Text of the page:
Non-manufacturing survey respondents forecast that business revenues for 2007 will be improved over 2006 by an average of 6.4 percent. This is lower than the 7.7 percent increase reported for 2006, but higher than the 5.8 percent increase reported one year ago for 2005 revenues over 2004 revenues. The 72 percent of respondents forecasting better business in 2007 than in 2006 estimate an average nominal (before adjusting for inflation) revenue increase of 9.8 percent. This is in contrast to an average nominal decrease of 10.9 percent forecast by the 6 percent who predict worse business in 2007. The remaining 22 percent see no change in 2007. Industries expecting above average increases in revenues in 2007 are: Mining; Professional, Scientific & Technical Services; Wholesale Trade; Transportation & Warehousing; Educational Services; and Information.

Business Revenues — 2007 vs. 2006
  Manufacturing Non-Manufacturing
  Predicted
Dec 2006
Nominal
% Change
Predicted
Dec 2006
Nominal
% Change
Higher 72% + 10.7% 72% + 9.8%
Same 17% NA 22% NA
Lower 11% - 12.7% 6% - 10.9%
Net Average   + 6.4%   + 6.4%


PROFIT MARGINS

Manufacturing

Survey respondents report that profit margins have stayed the same on average during the second and third quarters of 2006 as 36 percent experienced an increase in profit margins, an almost equal number (35 percent) had lower margins, and 29 percent reported no change. However, expectations are for improvement between now and April of 2007 as 43 percent predict better profits margins, 23 percent predict lower profit margins, and 34 percent predict no change.

Non-Manufacturing

Non-manufacturing supply management executives were asked about changes in profit margins that their organizations recently experienced or were expecting in the near future. Their responses indicate that 35 percent experienced an increase in profit margins during the second and third quarters of 2006, while 23 percent found smaller profit margins and 42 percent had no change in margins during the same period. Looking ahead from now through April 2007, 29 percent of supply managers expect improved profit margins, only 13 percent expect lower profit margins, and the remaining 58 percent of respondents anticipate no change in their profit margins.

Profit Margins
  Manufacturing Non-Manufacturing
  Apr 2006
through
Sep 2006
Reported
Dec 2006
Nov 2006
through
Apr 2007
Predicted
Dec 2006
Apr 2006
through
Sep 2006
Reported
Dec 2006
Nov 2006
through
Apr 2007
Predicted
Dec 2006
Better 36% 43% 35% 29%
Same 29% 34% 42% 58%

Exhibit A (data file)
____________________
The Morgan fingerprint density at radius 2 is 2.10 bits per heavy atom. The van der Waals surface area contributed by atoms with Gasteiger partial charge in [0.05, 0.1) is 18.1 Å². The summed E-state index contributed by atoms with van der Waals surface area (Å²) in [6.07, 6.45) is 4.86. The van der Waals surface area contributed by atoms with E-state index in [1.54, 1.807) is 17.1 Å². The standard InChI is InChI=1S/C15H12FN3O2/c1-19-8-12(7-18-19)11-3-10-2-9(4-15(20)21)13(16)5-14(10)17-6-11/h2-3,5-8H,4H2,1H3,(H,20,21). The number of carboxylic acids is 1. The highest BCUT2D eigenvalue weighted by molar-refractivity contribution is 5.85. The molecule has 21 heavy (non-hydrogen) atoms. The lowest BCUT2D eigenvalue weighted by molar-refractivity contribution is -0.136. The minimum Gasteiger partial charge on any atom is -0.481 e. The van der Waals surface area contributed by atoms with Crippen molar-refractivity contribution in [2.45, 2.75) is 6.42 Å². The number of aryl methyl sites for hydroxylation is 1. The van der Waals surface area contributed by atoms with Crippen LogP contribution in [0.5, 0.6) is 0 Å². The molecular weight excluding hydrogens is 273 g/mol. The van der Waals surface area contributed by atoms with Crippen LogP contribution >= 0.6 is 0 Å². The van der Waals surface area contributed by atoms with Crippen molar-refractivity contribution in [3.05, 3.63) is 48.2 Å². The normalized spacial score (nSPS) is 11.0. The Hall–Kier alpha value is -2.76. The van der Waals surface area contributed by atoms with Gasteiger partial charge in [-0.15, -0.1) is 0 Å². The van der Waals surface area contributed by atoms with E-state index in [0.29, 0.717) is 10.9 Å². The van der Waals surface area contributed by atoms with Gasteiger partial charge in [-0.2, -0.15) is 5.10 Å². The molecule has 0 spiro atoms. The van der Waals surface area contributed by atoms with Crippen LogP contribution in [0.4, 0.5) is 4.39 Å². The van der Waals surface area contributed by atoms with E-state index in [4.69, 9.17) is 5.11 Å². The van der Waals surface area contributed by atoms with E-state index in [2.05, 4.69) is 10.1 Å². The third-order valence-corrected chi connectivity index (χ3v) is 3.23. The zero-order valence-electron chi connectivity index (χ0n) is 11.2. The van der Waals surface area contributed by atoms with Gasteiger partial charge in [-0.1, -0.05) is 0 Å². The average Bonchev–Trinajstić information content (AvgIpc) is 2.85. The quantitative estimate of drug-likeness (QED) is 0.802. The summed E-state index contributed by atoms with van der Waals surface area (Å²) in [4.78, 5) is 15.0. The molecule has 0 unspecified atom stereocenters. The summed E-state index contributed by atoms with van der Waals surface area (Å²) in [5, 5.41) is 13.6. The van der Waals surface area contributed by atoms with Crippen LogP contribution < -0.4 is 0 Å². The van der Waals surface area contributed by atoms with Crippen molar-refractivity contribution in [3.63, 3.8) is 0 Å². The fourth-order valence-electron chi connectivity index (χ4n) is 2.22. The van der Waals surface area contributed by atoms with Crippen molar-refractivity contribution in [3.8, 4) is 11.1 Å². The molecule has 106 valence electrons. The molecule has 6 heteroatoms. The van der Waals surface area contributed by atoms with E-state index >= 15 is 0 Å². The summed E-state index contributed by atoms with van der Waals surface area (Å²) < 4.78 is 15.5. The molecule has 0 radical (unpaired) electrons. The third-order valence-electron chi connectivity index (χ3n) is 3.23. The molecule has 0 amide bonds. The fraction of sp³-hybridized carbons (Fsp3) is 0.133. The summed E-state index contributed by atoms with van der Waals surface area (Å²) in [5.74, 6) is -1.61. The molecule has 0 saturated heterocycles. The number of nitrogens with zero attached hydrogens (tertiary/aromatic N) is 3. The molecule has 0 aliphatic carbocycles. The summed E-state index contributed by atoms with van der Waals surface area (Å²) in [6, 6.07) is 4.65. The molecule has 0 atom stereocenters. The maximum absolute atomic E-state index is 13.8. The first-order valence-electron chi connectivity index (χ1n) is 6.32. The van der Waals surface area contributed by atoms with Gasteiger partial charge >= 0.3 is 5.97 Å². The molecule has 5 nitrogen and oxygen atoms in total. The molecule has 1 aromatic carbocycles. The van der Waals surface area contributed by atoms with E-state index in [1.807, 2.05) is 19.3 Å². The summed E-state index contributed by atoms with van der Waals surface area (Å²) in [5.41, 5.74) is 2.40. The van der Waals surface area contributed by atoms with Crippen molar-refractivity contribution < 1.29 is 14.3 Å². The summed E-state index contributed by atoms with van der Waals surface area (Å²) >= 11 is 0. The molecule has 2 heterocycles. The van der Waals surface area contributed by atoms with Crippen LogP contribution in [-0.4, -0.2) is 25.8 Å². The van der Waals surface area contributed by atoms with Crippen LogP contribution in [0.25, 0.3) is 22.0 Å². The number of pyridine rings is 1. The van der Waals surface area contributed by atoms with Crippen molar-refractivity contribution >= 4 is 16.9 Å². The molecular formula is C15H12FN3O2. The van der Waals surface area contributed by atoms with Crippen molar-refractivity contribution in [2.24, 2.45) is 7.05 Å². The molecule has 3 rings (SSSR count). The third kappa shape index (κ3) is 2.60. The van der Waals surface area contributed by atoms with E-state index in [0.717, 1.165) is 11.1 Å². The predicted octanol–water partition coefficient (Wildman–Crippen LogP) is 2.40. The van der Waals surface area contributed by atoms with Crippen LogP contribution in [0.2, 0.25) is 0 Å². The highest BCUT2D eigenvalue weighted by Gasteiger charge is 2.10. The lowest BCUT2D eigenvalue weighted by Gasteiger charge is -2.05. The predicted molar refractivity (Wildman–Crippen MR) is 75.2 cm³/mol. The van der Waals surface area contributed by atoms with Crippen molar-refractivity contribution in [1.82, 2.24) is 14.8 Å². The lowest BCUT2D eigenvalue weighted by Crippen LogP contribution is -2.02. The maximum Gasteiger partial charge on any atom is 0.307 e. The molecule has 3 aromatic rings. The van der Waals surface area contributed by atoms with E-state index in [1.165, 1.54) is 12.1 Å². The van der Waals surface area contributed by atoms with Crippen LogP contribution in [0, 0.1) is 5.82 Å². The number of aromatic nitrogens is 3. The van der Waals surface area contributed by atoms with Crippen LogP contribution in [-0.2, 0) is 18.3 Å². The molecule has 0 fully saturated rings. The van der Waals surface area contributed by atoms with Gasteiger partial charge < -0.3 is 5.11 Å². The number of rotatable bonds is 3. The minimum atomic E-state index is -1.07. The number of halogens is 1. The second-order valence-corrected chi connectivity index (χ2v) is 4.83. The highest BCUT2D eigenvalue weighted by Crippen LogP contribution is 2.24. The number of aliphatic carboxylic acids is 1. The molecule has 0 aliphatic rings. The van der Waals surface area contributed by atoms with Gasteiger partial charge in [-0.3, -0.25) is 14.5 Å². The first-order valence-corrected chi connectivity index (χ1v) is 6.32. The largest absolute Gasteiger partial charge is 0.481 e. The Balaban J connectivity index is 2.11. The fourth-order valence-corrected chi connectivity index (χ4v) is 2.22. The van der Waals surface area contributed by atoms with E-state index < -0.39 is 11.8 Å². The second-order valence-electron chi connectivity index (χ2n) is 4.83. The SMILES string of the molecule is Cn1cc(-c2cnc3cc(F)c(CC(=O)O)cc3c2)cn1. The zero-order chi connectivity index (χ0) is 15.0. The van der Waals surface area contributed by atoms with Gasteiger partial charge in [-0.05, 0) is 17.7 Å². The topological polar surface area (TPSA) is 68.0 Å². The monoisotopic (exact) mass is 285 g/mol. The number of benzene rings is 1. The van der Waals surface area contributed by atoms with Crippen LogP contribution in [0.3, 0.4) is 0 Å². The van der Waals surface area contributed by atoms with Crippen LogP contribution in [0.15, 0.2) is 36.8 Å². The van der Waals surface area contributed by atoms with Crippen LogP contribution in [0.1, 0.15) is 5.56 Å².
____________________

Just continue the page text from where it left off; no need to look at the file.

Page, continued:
Worse 35% 23% 23% 13%
Diffusion Index 50.5% 60% 56% 58%


BUSINESS COMPARISON

The First Half of 2007 with Last Half of 2006

Manufacturing

Looking ahead to the first half of 2007, survey respondents are optimistic about the next half year. Comparing their outlook for the first half of 2007 to the last half of 2006, 41 percent predict it will be better, 24 percent predict it will be worse, and 35 percent expect no change. Compared to the diffusion index for the same relative prediction one year ago (70 percent), respondents are less optimistic about prospects in the manufacturing sector for the first half year (58.5 percent). The industries expecting above average optimism are: Miscellaneous Manufacturing*; Chemical Products; Food, Beverage & Tobacco Products; Printing & Related Support Activities; Wood Products; Computer & Electronic Products; Primary Metals; and Machinery.

Non-Manufacturing

The first half of 2007 is predicted to be stronger than the last half of 2006, according to non- manufacturing purchasing and supply managers. The diffusion index indicating current expectations is 66.5 percent. Forty-four percent of respondents expect the first half of next year to be better than the last half of this year, 11 percent anticipate it will be worse, and 45 percent predict no change. The industries expecting the most improvement in the first half of 2007 are: Transportation & Warehousing; Health Care & Social Assistance; Wholesale Trade; Information; Management of Companies & Support Services; Other Services**; Real Estate, Rental & Leasing; Finance & Insurance; and Utilities.

Business — First Half 2007 vs. Last Half 2006
  Manufacturing Non-Manufacturing
  Predicted
Dec 2006
Predicted
Dec 2006
Better 41% 44%
Same 35% 45%
Worse 24% 11%
Diffusion Index 58.5% 66.5%

Note: A diffusion index above 50 percent would generally indicate an expectation of the first half of the coming year being better than the second half of the current year.

The Second Half of 2007 with the First Half of 2007

Manufacturing

Purchasing and supply executives are more optimistic about the second half of 2007 compared to the first half of the year. The percentage of survey respondents who forecast the second half of 2007 to be better than the first half is 48 percent, while 10 percent expect it to be worse, and 42 percent expect no change. The industries predicting the largest rate of improvement in the second half of 2007 are: Textile Mills; Miscellaneous Manufacturing*; Printing & Related Support Activities; Nonmetallic Mineral Products; Fabricated Metal Products; Computer & Electronic Products; Transportation Equipment; and Paper Products.

Non-Manufacturing

Comparing the second half of 2007 to the first half, non-manufacturing purchasing and supply executives feel more optimistic than they do for the first half of the year compared to the last half of 2006 (diffusion index of 70.5 percent compared to 66.5 percent). The percentage of respondents who currently forecast the second half of 2007 to be better than the first half is 46 percent, while 5 percent expect it to be worse. An additional 49 percent of purchasers expect no change. The industries expecting the greatest improvement in the second half of the year are: Transportation & Warehousing; Construction; Accommodation & Food Services; Information; Retail Trade; Professional, Scientific & Technical Services; Utilities; Real Estate, Rental & Leasing; and Wholesale Trade.